by Carlene O’Connor
Originally published in Tea Time
I come from a long line of Irish storytellers. My great-grandmother emigrated from Ireland to America during the Troubles, and the stories have been flowing ever since. Of all the places I’ve wandered across the pond, I fell most in love with a walled town in County Limerick. That idyllic place inspired me to create the setting of my Irish Village Mystery Series, where Siobhán O’Sullivan investigates crimes, wrangles her five kooky siblings, and helps run her family’s local bistro in the small, close-knit town of Kilbane in County Cork, Ireland.
Ireland is full of colorful phrases and slang. Like all languages some phrases are particular to certain counties. Some are also used in the U.K. Here are a few of my favorites, which I first heard in Irish pubs and uttered by Irish friends, and now appear in The Irish Village Mystery Series.
In USA Today bestselling author Carlene O’Connor’s eighth Irish Village Mystery, the long-engaged garda of County Cork, Ireland, Siobhán O’Sullivan and Macdaras Flannery, are about to get married at last. But just as the rowdy O’Sullivan brood and all the regulars of the local bistro have gathered at the church, the nuptials come to an abrupt halt when the discovery of an unidentified skeleton puts the wedding on pause…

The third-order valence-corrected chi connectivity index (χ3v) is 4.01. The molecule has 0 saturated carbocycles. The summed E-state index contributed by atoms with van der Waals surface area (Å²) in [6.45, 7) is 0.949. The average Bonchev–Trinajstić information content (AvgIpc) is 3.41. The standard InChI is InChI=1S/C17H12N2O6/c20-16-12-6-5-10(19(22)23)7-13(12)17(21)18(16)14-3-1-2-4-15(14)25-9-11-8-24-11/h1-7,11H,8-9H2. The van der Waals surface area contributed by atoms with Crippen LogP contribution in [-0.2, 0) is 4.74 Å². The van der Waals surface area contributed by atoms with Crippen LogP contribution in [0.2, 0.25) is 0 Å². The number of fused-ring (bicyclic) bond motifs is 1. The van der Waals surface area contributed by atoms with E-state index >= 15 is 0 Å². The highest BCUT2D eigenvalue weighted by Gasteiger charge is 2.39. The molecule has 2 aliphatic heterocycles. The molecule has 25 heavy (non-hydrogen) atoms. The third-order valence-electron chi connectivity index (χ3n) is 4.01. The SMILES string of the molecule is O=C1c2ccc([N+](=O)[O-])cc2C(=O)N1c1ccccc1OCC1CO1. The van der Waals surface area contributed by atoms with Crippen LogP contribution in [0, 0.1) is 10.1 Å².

If only her mother could be here! The entire O’Sullivan brood—not to mention the regulars from Naomi’s Bistro—have gathered at St. Mary’s Church for the wedding of Siobhán and Macdara. It’s not every day you see two garda marrying each other. Only Siobhán’s brother James is missing. They can’t start without him.
But when James finally comes racing in, he’s covered in dirt and babbling he’s found a human skeleton in the old slurry pit at the farmhouse. What farmhouse? Macdara sheepishly admits he was saving it as a wedding surprise: he purchased an abandoned dairy farm. Duty calls, so the engaged garda decide to put the wedding on hold to investigate.
James leads them to a skeleton clothed in rags that resemble a tattered tuxedo. As an elderly neighbor approaches, she cries out that these must be the remains of her one true love who never showed up on their wedding day, fifty years ago. The garda have a cold case on their hands, which heats up the following day when a fresh corpse appears on top of the bridegroom’s bones. With a killer at large, they need to watch their backs—or the nearly wedded couple may be parted by death before they’ve even taken their vows. . .